Leading the News
Trump Administration’s Policy Change Regarding Medicaid Work Requirements Facing Difficult Legal Challenges, Experts Say.
Reuters (1/25, Pierson) reports that a suit challenging CMS’ “approval of work requirements for Medicaid recipients in Kentucky could rein in the power of the Trump administration to reshape the health insurance program for the poor, legal experts said.” The lawsuit, which is seeking class-action status, alleges that “the administration’s approval of the requirements has ‘effectively rewritten’ the federal Medicaid statute in violation of the law.” According to one expert, “There is...good evidence that such requirements add enrollment hurdles that cause people to lose eligibility.”
Legislation and Policy
House, Senate GOP Lawmakers Pushing Competing Reinsurance Measures.
Modern Healthcare (1/25, Luthi, Subscription Publication) reports that House and Senate leaders “want reinsurance,” although “they want it in different ways.” The article says there are “two different Republican measures on the table, each handling the mechanics differently.” It remains to be seen “which one will win out if congressional Republicans go through with their plan to address stabilization in an upcoming spending bill.” The piece adds that the House bill “allocates $30 billion over three years at the full discretion of the HHS secretary,” while the Senate’s “would leverage 1332 waivers to let states draw down from a $2.25 billion pool – available annually for two years – for their own reinsurance program.”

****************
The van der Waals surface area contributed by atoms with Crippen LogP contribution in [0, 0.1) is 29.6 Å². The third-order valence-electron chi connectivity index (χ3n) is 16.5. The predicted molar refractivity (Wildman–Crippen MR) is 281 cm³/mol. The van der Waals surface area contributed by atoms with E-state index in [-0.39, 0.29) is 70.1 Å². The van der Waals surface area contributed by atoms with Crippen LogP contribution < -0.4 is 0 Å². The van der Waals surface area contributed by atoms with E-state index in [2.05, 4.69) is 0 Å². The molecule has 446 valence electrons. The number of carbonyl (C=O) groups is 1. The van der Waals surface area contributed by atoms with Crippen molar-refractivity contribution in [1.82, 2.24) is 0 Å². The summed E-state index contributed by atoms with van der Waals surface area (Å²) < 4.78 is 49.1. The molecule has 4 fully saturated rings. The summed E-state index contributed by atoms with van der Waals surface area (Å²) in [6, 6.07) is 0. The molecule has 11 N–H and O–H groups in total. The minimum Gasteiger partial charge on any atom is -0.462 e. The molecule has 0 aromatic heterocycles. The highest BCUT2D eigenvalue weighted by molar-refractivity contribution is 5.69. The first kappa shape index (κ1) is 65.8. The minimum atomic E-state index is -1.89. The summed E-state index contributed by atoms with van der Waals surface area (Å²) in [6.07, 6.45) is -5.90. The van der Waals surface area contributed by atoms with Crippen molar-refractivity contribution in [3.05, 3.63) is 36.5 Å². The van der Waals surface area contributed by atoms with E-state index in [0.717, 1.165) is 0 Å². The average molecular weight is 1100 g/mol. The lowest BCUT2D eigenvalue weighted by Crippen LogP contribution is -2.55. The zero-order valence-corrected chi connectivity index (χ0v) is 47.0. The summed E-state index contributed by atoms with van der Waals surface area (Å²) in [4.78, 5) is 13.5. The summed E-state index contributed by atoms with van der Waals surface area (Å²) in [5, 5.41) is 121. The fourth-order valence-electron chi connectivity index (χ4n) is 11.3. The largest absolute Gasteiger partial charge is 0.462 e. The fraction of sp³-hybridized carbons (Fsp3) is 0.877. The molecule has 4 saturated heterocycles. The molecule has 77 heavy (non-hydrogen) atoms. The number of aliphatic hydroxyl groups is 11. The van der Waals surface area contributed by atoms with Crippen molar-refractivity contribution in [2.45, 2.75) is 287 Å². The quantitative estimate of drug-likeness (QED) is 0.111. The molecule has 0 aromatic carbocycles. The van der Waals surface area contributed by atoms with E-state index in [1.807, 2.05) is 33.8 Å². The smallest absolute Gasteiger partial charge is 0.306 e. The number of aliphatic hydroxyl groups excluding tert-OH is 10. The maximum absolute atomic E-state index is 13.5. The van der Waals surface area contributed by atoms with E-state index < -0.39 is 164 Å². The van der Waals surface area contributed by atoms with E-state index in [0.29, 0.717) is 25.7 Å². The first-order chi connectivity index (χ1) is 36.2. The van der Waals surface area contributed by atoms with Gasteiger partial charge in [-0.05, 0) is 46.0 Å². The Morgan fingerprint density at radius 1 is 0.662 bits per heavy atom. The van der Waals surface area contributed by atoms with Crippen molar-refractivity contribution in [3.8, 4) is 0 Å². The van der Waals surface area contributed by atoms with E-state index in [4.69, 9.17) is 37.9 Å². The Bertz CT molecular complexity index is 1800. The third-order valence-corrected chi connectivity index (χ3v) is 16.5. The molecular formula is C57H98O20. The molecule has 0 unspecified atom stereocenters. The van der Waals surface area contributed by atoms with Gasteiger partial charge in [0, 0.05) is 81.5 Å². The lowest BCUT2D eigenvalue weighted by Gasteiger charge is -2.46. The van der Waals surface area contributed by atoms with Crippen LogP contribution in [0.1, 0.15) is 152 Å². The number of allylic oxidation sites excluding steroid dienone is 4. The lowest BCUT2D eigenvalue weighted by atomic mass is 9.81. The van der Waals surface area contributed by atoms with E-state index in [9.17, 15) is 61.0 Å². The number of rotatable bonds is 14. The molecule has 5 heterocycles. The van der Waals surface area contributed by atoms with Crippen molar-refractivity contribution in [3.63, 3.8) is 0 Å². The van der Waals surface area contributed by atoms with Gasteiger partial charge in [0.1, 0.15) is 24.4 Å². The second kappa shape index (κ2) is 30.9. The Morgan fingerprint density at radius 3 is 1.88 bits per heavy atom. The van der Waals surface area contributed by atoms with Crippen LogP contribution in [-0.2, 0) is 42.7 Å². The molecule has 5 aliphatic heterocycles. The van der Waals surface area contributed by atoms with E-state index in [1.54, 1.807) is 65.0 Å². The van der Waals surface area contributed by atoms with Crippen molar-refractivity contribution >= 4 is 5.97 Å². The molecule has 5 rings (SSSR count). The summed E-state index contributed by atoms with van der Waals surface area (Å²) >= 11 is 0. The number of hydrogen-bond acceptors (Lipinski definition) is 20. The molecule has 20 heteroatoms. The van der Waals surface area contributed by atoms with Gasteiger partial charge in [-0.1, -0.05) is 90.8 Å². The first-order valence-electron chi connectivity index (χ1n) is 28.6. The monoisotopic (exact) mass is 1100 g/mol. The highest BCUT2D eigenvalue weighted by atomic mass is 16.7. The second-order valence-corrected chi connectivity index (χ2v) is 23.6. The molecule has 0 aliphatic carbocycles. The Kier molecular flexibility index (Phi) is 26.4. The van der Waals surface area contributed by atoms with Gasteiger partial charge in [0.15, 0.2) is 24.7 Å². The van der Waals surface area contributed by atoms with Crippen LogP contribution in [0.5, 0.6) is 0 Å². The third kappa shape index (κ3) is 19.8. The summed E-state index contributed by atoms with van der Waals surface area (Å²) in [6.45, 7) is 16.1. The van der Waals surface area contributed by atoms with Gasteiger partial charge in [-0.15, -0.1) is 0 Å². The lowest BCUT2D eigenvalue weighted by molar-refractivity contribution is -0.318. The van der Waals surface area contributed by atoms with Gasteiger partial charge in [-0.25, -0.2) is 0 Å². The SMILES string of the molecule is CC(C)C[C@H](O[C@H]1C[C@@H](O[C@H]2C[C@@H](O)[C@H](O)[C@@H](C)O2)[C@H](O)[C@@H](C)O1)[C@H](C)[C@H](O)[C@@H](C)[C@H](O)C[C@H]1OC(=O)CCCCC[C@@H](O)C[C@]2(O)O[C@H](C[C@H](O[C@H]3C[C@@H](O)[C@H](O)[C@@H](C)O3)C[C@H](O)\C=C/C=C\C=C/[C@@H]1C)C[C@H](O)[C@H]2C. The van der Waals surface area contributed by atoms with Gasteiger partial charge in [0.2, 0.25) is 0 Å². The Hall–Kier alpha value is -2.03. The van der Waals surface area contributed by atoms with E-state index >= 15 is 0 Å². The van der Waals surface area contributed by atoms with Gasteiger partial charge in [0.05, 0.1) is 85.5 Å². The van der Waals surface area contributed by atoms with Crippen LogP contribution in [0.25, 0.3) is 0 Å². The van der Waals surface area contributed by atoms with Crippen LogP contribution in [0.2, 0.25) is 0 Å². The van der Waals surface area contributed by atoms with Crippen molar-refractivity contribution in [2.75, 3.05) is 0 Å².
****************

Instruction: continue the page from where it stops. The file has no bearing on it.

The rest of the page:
Idaho Plans To Allow Insurers To Offer Policies Which Do Not Meet ACA Requirements.
The Wall Street Journal (1/25, Mathews, Subscription Publication) reports that on Wednesday, Idaho officials said they will allow insurers to sell plans which do not meet ACA requirements. The article says this action will be a test of how far states can go in their efforts to determine their own healthcare policies under the Trump Administration. The piece adds that experts are saying it remains to be seen if Idaho has the authority to implement the proposal, or if it is legal for insurers to sell such plans, given that the ACA remains the law of the land.